2017 has been a crazy year for women in general, not just in tech. Light Reading is taking the last week of December off to decompress and recharge, and we'll be back on your screen the first week of January. If you're already raring to go for 2018, check out our upcoming Women in Comms Breakfast Workshop held in Denver on March 22, 2018. The topic is "Combating Sexual Harassment in the Workplace," and while we wish this topic weren't so ever-present, it clearly needs all the attention it can get. We can't wait to see you there. Happy holidays! (See WiC Panel: The Upside of Sexism Scandals.)
danielcawrey, User Rank: Light Sabre 12/27/2017 | 9:51:54 PM
Bitcoin Indeed, bitcoin is a very risky asset to be investing in. It takes a lot of time to really catch up to what's going on with cryptocurrency, and traditional investment advisors don't exactly know much about the tech behind it.
Forget the self-driving car, Cisco is aiming for the self-managed network – one where machine learning and automation propel both innovation and efficiency. At CES, Cisco SVP and GM of the service provider business Yvette Kanouff talks about how operators can transition toward more automated operations, and also why the annual consumer electronics show is ...
PRAGUE -- Lauren de la Fuente, vice president of marketing and communications at Boingo Wireless, and Terri Reintjes, director of architecture strategy at Sprint, reflect on how their experience as women in the telecom industry has changed over the last 30 years and where there's still room for improvement -- whether it's in supporting more diverse teams or ...
LONDON, 12/4/2017 There are skill shortages in many emerging technology areas, such as artificial intelligence, notes Carolyn Dawson, managing director of the TMT unit for KNect 365, an Informa business. Attracting and training more women to the tech field will help the industry grow faster and better explore a broader range of possibilities. Dawson heads the ...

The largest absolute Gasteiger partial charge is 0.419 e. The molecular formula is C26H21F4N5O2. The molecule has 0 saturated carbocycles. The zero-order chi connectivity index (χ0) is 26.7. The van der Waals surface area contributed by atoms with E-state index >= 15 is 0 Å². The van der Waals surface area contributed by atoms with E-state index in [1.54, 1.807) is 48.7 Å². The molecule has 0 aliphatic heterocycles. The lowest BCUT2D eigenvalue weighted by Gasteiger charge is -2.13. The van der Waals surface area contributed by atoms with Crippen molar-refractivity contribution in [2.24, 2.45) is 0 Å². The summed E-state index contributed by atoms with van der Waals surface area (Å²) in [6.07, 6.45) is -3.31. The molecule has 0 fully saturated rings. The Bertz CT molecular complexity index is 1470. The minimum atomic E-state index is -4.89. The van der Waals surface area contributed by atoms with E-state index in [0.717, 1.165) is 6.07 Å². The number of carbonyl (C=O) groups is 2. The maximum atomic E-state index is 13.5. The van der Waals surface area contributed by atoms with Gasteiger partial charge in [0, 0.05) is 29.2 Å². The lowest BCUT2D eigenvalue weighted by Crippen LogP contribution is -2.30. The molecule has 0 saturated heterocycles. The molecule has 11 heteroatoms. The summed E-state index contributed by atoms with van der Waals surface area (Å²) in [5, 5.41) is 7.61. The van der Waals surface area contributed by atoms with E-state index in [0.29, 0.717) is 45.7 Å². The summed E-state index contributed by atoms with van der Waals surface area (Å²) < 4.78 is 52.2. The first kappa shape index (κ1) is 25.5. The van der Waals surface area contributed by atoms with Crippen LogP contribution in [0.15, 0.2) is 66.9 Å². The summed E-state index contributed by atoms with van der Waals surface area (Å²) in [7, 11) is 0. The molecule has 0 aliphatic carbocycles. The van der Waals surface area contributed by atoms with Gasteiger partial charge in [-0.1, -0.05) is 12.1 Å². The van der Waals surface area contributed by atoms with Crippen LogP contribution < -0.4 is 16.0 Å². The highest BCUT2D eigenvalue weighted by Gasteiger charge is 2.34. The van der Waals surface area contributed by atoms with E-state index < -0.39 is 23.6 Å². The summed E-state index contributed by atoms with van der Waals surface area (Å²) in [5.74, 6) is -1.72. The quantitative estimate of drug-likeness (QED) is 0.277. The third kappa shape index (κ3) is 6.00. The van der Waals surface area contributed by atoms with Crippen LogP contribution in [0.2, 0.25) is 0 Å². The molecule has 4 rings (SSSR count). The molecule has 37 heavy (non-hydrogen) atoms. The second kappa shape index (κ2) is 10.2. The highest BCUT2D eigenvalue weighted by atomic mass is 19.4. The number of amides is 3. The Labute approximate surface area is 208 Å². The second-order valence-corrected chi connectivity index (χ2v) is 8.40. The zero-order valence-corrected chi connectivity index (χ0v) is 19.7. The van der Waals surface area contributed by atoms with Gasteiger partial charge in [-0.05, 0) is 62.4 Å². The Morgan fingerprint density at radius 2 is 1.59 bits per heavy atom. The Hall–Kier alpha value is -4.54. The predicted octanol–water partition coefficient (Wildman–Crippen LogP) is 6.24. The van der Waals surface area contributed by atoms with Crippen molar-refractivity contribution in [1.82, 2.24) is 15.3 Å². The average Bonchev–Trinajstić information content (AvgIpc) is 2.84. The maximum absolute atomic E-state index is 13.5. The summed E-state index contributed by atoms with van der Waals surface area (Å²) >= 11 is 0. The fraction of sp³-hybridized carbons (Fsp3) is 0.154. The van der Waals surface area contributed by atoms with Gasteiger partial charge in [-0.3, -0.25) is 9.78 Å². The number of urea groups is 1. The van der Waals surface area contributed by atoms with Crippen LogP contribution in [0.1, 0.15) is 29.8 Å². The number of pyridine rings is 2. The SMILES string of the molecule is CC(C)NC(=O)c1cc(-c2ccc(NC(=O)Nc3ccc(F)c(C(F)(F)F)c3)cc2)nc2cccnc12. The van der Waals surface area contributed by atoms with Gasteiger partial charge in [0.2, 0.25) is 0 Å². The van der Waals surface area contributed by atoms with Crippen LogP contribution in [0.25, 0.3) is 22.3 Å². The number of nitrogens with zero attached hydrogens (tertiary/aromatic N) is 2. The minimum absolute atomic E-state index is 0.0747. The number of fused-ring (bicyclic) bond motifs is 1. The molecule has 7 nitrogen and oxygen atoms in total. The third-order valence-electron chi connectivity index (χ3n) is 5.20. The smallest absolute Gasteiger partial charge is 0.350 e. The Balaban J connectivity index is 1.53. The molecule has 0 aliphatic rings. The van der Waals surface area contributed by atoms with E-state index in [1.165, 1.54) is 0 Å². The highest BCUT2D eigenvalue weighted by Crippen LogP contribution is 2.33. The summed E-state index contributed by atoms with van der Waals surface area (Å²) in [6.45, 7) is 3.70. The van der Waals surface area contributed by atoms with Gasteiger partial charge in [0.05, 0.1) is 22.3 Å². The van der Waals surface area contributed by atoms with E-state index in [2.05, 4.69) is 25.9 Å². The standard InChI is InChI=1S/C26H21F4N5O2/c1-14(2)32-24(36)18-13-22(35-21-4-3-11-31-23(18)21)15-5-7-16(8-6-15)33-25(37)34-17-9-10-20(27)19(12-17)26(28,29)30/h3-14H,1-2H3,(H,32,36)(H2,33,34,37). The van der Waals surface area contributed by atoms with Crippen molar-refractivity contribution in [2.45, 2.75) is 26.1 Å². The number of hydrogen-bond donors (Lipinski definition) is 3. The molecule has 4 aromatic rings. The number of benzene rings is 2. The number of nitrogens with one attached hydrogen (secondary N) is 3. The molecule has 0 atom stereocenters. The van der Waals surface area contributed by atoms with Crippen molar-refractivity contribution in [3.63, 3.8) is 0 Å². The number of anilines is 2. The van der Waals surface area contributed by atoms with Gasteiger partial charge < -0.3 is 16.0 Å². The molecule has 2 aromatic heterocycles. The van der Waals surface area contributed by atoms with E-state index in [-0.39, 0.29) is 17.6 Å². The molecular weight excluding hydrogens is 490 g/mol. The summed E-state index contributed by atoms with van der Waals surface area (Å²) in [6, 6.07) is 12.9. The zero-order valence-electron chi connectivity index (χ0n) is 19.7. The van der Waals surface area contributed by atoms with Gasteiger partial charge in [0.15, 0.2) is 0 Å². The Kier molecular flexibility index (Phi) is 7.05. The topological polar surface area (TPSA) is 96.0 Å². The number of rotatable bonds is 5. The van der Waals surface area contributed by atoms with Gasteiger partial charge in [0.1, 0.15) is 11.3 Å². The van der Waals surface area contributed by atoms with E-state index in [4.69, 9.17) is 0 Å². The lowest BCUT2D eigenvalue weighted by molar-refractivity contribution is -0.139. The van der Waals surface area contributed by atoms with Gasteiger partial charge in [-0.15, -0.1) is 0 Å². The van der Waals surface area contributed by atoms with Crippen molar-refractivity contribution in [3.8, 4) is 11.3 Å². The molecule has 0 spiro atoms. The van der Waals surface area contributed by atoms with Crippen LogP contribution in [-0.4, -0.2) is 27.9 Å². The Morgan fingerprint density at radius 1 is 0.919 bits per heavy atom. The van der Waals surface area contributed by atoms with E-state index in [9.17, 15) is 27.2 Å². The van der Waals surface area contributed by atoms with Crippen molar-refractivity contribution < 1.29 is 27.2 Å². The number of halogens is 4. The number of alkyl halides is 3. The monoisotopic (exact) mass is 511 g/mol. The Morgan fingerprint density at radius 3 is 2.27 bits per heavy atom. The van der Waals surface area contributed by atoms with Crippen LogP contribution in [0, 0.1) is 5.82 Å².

In a digital economy, a company's success is based on its relationship with the end user and the experience that customer has in using a product or service, says Sigma Systems CTO Catherine Michel, speaking as a panelist at Light Reading's Women in Communications luncheon in London earlier this month. A male-dominated environment will miss out on key aspects of ...
DENVER -- The tech industry is a vibrant, fast-paced place to be, but the industry could benefit from institutional changes to support more diversity, says Equinix CMO Sara Baack. Recent scandals have brought to light the need for more diversity, and Baack hopes this increased visibility will be the impetus for lasting change. In leadership, Baack encourages her ...
NEW YORK -- Sprint's Director of Technology Innovation & Architecture - Strategy, Planning and Development, Ginger McClendon, talks about how the future of network design will evolve with the advent of 5G and distributed architectures, while explaining the importance of learning from cellular surprises of the past.
NEW YORK -- Sprint's Director of Technology Innovation & Architecture - Strategy, Planning and Development, Ginger McClendon, explains that while she's noticed more women at tech conferences, the telecom industry can still be a difficult place for women to break into and continues to have a culture of being cutthroat. McClendon discusses why listening to her inner ...
LONDON -- Sigma Systems works to help CSPs become digital service providers, and that means tracking not just technology but many other trends and expectations, says CTO Catherine Michel. The biggest challenge today is doing all of that at a much faster pace than ever before.
DENVER, 10/5/2017 Jill Stark, region president of enterprise sales for Sprint, shares her approach to leading a diverse team. In addition, Stark addresses the importance of seeking out mentors, and encourages women in the communications industry to take risks and step out of their comfort zone in order to meet their career goals.
LONDON, 9/26/2017 At the recent Digital Futures event in London, Alexandra Rehak, IoT practice head at research house Ovum, talks about the ways in which network operators could generate new revenues from IoT.